TYRONE TYSON v. NEW JERSEY DEPARTMENT OF CORRECTIONS
NOT FOR PUBLICATION WITHOUT THE
APPROVAL OF THE APPELLATE DIVISION
SUPERIOR COURT OF NEW JERSEY
DOCKET NO. A-5712-04T15712-04T1
NEW JERSEY DEPARTMENT
Submitted September 27, 2006 - Decided October 20, 2006
Before Judges Collester and Baxter.
On appeal from a Final Determination
of the New Jersey Department of Correction.
Tyrone Tyson, appellant pro se, filed a brief.
Stuart Rabner, Attorney General, attorney for
respondent (Patrick DeAlmeida, Assistant Attorney
General, attorney; Christopher C. Josephson,
Deputy Attorney General, on the brief).
This is an appeal from a final agency decision of the New Jersey Department of Corrections ("Corrections") imposing disciplinary sanctions upon inmate Tyrone Tyson pursuant to N.J.A.C. 10A:4-4.1. After finding that the appellant had mailed a letter to another inmate, which contained prohibited gang-related language, Corrections imposed discipline consisting of ninety days in administrative segregation. Because we find that the agency's decision was not arbitrary and capricious, and was supported by substantial credible evidence in the record, we affirm. Henry v. Rahway State Prison, 81 N.J. 571, 579-580 (1980).
Appellant is an inmate currently incarcerated at New Jersey State Prison ("NJSP") in Trenton, where he is serving a sentence of twenty-one years, with a mandatory minimum term of seven years, for convictions of one count of aggravated manslaughter, three counts of aggravated assault and one count of possession of a weapon for an unlawful purpose.
In April 2005, he sent a letter to an inmate at East Jersey State Prison ("EJSP"). The letter was subsequently rejected at EJSP, and returned to NJSP for further action. NJSP Special Investigation Division ("SID") Investigator Raphael Dolce reviewed the letter, and based on his training and experience he determined it contained material related to a security threat group ("STG"), specifically, the "Bloods". As a result, on April 14, 2005, the letter was seized by SID, and appellant was charged, in writing, with participating in an activity related to a "security threat group" in violation of N.J.A.C. 10A:4-4.1. That section of the Administrative Code provides:
(a) An inmate who commits one or more of the following numbered prohibited acts shall be subject to disciplinary action and a sanction that is imposed by a Disciplinary Hearing Officer or Adjustment Committee with the exception of those violations disposed of by way of an on-the-spot correction. Prohibited acts preceded by an asterisk (*) are considered the most serious and result in the most sanctions[:]
. . .
*.010 participating in an activity(ies) related to a security threat group.
[N.J.A.C. 10A:4-4.1, *.010, Eff. October 4, 1999]
A different officer, Sergeant Daniels, then conducted an investigation of the charged incident. Although appellant was asked by the investigating sergeant to enter a plea and give a statement, he declined. After Sergeant Daniels concluded that a charge was warranted, he referred the matter to Courtline, an adjudicative body within the prison system.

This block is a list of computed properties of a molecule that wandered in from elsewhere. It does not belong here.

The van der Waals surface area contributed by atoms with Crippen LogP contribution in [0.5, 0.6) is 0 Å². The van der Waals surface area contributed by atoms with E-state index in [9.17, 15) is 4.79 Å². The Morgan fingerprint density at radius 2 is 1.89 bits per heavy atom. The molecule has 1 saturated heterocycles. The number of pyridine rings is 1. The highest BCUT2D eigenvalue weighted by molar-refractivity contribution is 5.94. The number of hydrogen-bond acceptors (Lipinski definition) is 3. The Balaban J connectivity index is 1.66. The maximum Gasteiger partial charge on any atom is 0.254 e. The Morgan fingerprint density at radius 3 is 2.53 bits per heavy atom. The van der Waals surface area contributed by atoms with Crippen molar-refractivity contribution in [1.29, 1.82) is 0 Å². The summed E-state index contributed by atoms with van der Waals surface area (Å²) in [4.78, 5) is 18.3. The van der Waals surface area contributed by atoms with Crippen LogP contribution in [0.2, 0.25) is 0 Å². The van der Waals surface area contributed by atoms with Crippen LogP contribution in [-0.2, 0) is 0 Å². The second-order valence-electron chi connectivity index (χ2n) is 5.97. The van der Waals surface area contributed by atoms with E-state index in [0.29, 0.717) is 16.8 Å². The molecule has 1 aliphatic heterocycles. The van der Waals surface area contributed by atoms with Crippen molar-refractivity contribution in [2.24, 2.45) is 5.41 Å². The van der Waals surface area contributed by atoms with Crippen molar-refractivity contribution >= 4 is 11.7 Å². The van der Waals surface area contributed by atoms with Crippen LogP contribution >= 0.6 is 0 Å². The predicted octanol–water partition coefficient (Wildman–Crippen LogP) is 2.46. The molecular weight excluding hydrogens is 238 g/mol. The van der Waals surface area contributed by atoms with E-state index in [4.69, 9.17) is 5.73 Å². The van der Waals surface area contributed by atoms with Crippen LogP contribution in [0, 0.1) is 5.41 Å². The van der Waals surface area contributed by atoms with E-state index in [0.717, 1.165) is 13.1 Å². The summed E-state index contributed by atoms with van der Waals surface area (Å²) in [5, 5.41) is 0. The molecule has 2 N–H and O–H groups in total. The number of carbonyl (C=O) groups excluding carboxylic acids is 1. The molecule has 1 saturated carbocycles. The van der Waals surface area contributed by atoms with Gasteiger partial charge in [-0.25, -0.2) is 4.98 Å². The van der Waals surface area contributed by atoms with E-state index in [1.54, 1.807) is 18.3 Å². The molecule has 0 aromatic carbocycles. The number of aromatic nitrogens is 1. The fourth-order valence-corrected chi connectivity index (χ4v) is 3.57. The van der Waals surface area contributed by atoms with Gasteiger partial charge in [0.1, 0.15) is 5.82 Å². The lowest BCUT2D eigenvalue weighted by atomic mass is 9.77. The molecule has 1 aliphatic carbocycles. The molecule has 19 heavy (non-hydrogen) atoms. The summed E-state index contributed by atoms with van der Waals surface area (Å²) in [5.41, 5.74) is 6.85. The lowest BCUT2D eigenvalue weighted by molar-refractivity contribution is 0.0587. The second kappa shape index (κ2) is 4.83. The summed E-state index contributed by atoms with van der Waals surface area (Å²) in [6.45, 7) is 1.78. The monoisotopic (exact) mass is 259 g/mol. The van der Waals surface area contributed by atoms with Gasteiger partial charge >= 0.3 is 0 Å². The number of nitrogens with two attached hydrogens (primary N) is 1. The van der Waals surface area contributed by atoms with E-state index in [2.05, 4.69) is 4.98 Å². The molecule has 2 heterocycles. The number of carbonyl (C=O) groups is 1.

The hearing was conducted on April 19, 2005, during which appellant was granted the assistance of a counsel substitute at his request. He pled not guilty to the charges.
At the hearing, the hearing officer reviewed the following evidence: Authorization for Prehearing Detention, Security Threat Group Evidence Review Form, Seizure of Contraband Report, and the letter written by plaintiff. Both appellant and his counsel substitute made statements. Appellant was offered the opportunity to cross-examine adverse witnesses and to call witnesses on his own behalf, but he declined both opportunities. He did acknowledge having written the letter, but denied that he was "speaking in Bloods."
In adjudicating the charge, the hearing officer issued written findings:
Officer reports that I/M [inmate] tried to mail a letter out of NJSP with STG material written in it. Officer is able to render an expert opinion due to the large number of training/conferences [he] has attended. (i.e., Union County Police Academy Gang Sociology). All relied on to determine guilt.
After finding appellant guilty of the charge, the hearing officer recommended detention, with credit for time served, and ninety days of administrative segregation.
Appellant filed an administrative appeal of the guilty finding. The next day, Assistant Superintendent Donald Mee upheld the decision of the hearing officer.
We turn first to appellant's argument that the regulation prohibiting activity related to a security threat group is "vague, too broad, and violated the fundamental constitutional right of freedom of expression." While it is true that convicted prisoners do not forfeit all constitutional protections by reason of being imprisoned, Jones v. N.C. Prisoners' Labor Union, Inc., 433 U.S. 119, 129, 97 S.Ct. 2532, 2540, 53 L.Ed. 2nd 629, 641 (1977), their rights are nonetheless subject to some restriction and limitation. Id. at 125. "Central to all other corrections goals is the institutional consideration of internal security within the corrections facilities themselves." Pell v. Procunier, 417 U.S. 817, 823, 94 S.Ct. 2800, 2804, 41 L.Ed 2nd 495, 502 (1974).